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The German Interior Ministry believes that PEGIDA-related demos around the country were "controlled and influenced" by far-right organizations. This undermines claims they represent a mainstream people's movement.
In an answer to an official parliamentary question submitted by Left party Bundestag member Ulla Jelpke, the ministry said that Germany's domestic intelligence agencies - both federal and regional - had found that far-right groups - including the National Democratic Party (NPD), PRO-NRW, and "Die Rechte" - helped organize and support so-called 'GIDA demonstrations in six German states: Berlin, North Rhine-Westphalia, Saxony-Anhalt, Thuringia, Mecklenburg-Western Pomerania and Bavaria.
"A far-right influence on individual events happens via the participation of far-right extremists, the far-right background of ... event organizers or managers, or their cooperation with far-right extremists," the ministry said. The ministry also noted a neo-Nazi background to some speakers as well as certain symbols and gestures seen at the demos.
"The support includes everything from simply advertising to participation in the demos up to event registration or organization, as well as participation through speeches," the ministry said.
What about PEGIDA?
But a notable absence from the states listed by the ministry was Saxony, home of the original PEGIDA (an acronym for "Patriotic Europeans Against the Islamization of the West), which at its height has seen 20,000 people gathering at its weekly Monday night demonstrations in the regional capital, Dresden.
"That of course has something to do with the fact that local authorities are apparently not collecting information from that scene," Jelpke told DW. "And that the intelligence agencies simply tolerate them. These agencies only look at the extremists - the NPD, Die Rechte - those prepared to act violently. But at the middle of society, where the real inciters are active - they don't look there, and they trivialize them."
The other 'GIDA demos around Germany (THÜGIDA in Thuringia, MAGIDA in Saxony-Anhalt, DÜGIDA in Düsseldorf in North Rhine-Westphalia etc) appropriated the same suffix as PEGIDA in an attempt to capitalize on the original success - though they have rarely gathered more than a few hundred people, and were not organized by the same group.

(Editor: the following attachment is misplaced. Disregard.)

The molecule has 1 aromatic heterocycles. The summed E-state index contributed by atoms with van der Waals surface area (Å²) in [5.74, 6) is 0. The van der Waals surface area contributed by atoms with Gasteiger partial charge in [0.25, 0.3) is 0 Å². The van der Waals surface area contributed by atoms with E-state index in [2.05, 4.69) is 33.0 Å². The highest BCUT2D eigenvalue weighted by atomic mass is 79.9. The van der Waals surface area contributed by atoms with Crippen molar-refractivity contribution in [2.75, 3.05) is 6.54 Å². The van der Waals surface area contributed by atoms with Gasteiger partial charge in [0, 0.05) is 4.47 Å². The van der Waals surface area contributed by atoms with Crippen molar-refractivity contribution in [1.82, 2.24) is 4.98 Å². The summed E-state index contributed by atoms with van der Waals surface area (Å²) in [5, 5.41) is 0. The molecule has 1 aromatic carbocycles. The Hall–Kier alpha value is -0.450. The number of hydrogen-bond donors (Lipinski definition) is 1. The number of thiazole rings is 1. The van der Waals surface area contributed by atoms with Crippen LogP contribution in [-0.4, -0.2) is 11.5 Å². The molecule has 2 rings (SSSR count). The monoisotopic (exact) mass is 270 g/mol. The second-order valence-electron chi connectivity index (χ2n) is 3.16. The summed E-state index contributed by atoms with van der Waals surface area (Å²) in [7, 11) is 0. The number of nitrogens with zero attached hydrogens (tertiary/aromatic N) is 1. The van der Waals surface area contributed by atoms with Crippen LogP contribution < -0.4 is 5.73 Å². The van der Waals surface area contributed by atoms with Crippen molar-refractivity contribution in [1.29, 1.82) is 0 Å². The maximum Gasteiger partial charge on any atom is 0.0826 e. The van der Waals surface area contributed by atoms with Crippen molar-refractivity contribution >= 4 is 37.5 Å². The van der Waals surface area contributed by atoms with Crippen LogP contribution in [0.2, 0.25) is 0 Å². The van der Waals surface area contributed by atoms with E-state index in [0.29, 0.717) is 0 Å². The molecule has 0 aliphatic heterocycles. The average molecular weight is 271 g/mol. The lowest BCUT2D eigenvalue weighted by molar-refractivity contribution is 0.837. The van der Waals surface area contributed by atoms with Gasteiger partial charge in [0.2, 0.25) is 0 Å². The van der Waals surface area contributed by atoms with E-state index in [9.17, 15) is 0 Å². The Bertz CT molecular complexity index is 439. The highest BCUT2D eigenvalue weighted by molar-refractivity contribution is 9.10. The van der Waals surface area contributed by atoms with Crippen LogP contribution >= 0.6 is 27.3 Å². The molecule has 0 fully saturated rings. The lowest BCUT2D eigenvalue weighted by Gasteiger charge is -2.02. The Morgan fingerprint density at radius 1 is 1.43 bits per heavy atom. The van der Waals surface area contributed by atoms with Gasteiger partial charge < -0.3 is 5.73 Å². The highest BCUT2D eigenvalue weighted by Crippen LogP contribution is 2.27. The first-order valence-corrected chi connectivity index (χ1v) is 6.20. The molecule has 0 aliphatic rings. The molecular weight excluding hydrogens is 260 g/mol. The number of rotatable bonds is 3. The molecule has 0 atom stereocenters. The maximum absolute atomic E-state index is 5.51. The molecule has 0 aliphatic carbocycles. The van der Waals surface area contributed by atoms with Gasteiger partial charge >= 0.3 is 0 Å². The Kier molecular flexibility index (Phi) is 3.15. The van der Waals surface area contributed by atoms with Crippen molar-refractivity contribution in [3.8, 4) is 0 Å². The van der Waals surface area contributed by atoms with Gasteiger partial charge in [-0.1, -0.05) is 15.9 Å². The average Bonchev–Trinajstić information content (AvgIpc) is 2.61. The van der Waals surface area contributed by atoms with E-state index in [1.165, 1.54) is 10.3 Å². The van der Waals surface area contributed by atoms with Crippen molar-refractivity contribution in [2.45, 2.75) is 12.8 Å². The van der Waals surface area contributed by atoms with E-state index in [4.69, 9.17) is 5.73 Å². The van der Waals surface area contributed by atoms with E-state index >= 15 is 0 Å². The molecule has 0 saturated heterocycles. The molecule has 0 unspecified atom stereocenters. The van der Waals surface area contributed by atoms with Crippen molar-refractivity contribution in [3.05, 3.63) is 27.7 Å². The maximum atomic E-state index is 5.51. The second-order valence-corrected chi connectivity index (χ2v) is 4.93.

PEGIDA is not GIDA
However, Hans Vorländer, a Dresden-based political scientist who specializes in far-right studies, stresses that the two shouldn't be mixed together. "We already knew that the 'GIDA offshoots were organized by far-right extremists and radicals - that was true in Bonn, of LEGIDA in Leipzig, in Munich," he told DW. "The organizers of PEGIDA - like [Lutz] Bachmann - don't come from neo-Nazi circles."
It's not clear why the off-shoots failed to catch on in the same way as PEGIDA, though Vorländer speculates that "people's reluctance" is much greater if well-known local far-right figures are seen to be organizing the protests.
Nevertheless, this distinction has not stopped many politicians calling for greater scrutiny of the PEGIDA movements as well as its off-shoots. Burkhard Lischka, interior policy spokesman for the Social Democratic Party (SPD), told Thursday's edition of the "Mitteldeutsche Zeitung" that "the domestic security agencies should finally be called on to carry out a thorough surveillance of these individual groups."
Jelpke's original parliamentary question challenged the government to back up a statement by Interior Minister Thomas de Maiziere in October, when he called those that organize the PEGIDA rallies "hardcore far-right extremists." In that case, Jelpke and several other opposition politicians argued, the movement should come under more scrutiny from the domestic intelligence agency. In its answer, the ministry flatly declined to offer a position. "If the government just says that it has no answer to this question, then it's really distancing itself from the minister," Jelpke said.
On the other hand, Jelpke argued that "fighting racists" is not something that should be left to Germany's intelligence agencies. "Firstly, they work in secret, and also, a lot of projects that deal with racism - ones that offer counselling and do research - they publish a lot more information and insights than the agency has," she said.